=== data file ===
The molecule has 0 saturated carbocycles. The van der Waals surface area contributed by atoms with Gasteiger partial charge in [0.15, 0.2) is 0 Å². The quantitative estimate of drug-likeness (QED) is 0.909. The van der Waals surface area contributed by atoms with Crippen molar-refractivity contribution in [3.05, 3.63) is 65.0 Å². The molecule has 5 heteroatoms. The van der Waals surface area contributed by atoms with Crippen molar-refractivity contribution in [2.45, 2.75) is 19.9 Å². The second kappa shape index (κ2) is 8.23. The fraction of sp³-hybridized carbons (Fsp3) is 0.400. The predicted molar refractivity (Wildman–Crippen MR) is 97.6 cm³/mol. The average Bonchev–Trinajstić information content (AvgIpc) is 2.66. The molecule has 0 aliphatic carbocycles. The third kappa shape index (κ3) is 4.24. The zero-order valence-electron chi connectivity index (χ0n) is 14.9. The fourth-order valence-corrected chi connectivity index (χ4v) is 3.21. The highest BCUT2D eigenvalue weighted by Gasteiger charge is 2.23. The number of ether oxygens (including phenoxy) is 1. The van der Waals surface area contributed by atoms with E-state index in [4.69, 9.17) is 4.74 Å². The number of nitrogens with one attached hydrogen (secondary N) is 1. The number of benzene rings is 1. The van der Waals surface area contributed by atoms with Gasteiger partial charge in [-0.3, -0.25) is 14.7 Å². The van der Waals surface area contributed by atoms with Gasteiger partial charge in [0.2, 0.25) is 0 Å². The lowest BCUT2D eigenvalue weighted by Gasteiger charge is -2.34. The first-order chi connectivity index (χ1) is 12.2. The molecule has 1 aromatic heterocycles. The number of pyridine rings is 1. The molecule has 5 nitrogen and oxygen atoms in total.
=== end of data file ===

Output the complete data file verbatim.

The molecule has 0 saturated carbocycles. The van der Waals surface area contributed by atoms with Gasteiger partial charge in [0.15, 0.2) is 0 Å². The quantitative estimate of drug-likeness (QED) is 0.909. The van der Waals surface area contributed by atoms with Crippen molar-refractivity contribution in [3.05, 3.63) is 65.0 Å². The molecule has 5 heteroatoms. The van der Waals surface area contributed by atoms with Crippen molar-refractivity contribution in [2.45, 2.75) is 19.9 Å². The second kappa shape index (κ2) is 8.23. The fraction of sp³-hybridized carbons (Fsp3) is 0.400. The predicted molar refractivity (Wildman–Crippen MR) is 97.6 cm³/mol. The average Bonchev–Trinajstić information content (AvgIpc) is 2.66. The molecule has 0 aliphatic carbocycles. The third kappa shape index (κ3) is 4.24. The zero-order valence-electron chi connectivity index (χ0n) is 14.9. The fourth-order valence-corrected chi connectivity index (χ4v) is 3.21. The highest BCUT2D eigenvalue weighted by Gasteiger charge is 2.23. The number of ether oxygens (including phenoxy) is 1. The van der Waals surface area contributed by atoms with E-state index in [4.69, 9.17) is 4.74 Å². The number of nitrogens with one attached hydrogen (secondary N) is 1. The number of benzene rings is 1. The van der Waals surface area contributed by atoms with Gasteiger partial charge in [-0.3, -0.25) is 14.7 Å². The van der Waals surface area contributed by atoms with Gasteiger partial charge in [0.2, 0.25) is 0 Å². The lowest BCUT2D eigenvalue weighted by Gasteiger charge is -2.34. The first-order chi connectivity index (χ1) is 12.2. The molecule has 1 aromatic heterocycles. The number of pyridine rings is 1. The molecule has 5 nitrogen and oxygen atoms in total.